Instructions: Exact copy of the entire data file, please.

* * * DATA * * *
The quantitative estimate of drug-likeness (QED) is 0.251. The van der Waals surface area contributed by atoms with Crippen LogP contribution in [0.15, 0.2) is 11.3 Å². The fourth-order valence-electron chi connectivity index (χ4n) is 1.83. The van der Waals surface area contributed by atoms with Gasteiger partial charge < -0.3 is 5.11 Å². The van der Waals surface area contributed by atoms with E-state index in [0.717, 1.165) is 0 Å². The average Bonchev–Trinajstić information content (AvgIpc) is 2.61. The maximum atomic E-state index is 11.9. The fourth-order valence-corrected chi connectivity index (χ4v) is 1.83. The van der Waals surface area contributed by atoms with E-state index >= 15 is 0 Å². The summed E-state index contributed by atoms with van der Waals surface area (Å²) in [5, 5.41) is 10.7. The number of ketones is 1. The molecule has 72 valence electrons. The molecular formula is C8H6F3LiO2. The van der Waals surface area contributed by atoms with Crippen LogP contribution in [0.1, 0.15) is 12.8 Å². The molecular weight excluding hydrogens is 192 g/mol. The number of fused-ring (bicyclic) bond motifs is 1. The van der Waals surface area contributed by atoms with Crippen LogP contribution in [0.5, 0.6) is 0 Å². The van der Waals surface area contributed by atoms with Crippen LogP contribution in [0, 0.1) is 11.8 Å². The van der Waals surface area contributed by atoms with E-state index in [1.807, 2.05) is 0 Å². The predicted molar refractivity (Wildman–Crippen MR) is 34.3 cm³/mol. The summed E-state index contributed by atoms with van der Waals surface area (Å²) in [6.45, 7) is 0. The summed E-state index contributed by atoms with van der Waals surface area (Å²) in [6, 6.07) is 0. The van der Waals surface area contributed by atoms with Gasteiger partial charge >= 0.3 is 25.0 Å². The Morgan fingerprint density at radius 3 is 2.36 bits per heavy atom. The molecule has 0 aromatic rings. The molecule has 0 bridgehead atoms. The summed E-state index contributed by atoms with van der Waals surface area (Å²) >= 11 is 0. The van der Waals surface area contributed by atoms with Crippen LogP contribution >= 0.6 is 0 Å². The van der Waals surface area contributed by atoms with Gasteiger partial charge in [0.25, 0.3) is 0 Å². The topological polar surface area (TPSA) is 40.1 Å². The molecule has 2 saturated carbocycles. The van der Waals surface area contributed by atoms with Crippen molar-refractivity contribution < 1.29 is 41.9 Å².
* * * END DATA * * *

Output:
The quantitative estimate of drug-likeness (QED) is 0.251. The van der Waals surface area contributed by atoms with Crippen LogP contribution in [0.15, 0.2) is 11.3 Å². The fourth-order valence-electron chi connectivity index (χ4n) is 1.83. The van der Waals surface area contributed by atoms with Gasteiger partial charge < -0.3 is 5.11 Å². The van der Waals surface area contributed by atoms with E-state index in [0.717, 1.165) is 0 Å². The average Bonchev–Trinajstić information content (AvgIpc) is 2.61. The maximum atomic E-state index is 11.9. The fourth-order valence-corrected chi connectivity index (χ4v) is 1.83. The van der Waals surface area contributed by atoms with E-state index >= 15 is 0 Å². The summed E-state index contributed by atoms with van der Waals surface area (Å²) in [5, 5.41) is 10.7. The number of ketones is 1. The molecule has 72 valence electrons. The molecular formula is C8H6F3LiO2. The van der Waals surface area contributed by atoms with Crippen LogP contribution in [0.1, 0.15) is 12.8 Å². The molecular weight excluding hydrogens is 192 g/mol. The number of fused-ring (bicyclic) bond motifs is 1. The van der Waals surface area contributed by atoms with Crippen LogP contribution in [0.5, 0.6) is 0 Å². The van der Waals surface area contributed by atoms with Crippen LogP contribution in [0, 0.1) is 11.8 Å². The van der Waals surface area contributed by atoms with E-state index in [1.807, 2.05) is 0 Å². The predicted molar refractivity (Wildman–Crippen MR) is 34.3 cm³/mol. The summed E-state index contributed by atoms with van der Waals surface area (Å²) in [6.45, 7) is 0. The summed E-state index contributed by atoms with van der Waals surface area (Å²) in [6, 6.07) is 0. The van der Waals surface area contributed by atoms with Gasteiger partial charge >= 0.3 is 25.0 Å². The Morgan fingerprint density at radius 3 is 2.36 bits per heavy atom. The molecule has 0 aromatic rings. The molecule has 0 bridgehead atoms. The summed E-state index contributed by atoms with van der Waals surface area (Å²) >= 11 is 0. The van der Waals surface area contributed by atoms with Crippen LogP contribution >= 0.6 is 0 Å². The van der Waals surface area contributed by atoms with Gasteiger partial charge in [0.25, 0.3) is 0 Å². The topological polar surface area (TPSA) is 40.1 Å². The molecule has 2 saturated carbocycles. The van der Waals surface area contributed by atoms with Crippen molar-refractivity contribution < 1.29 is 41.9 Å².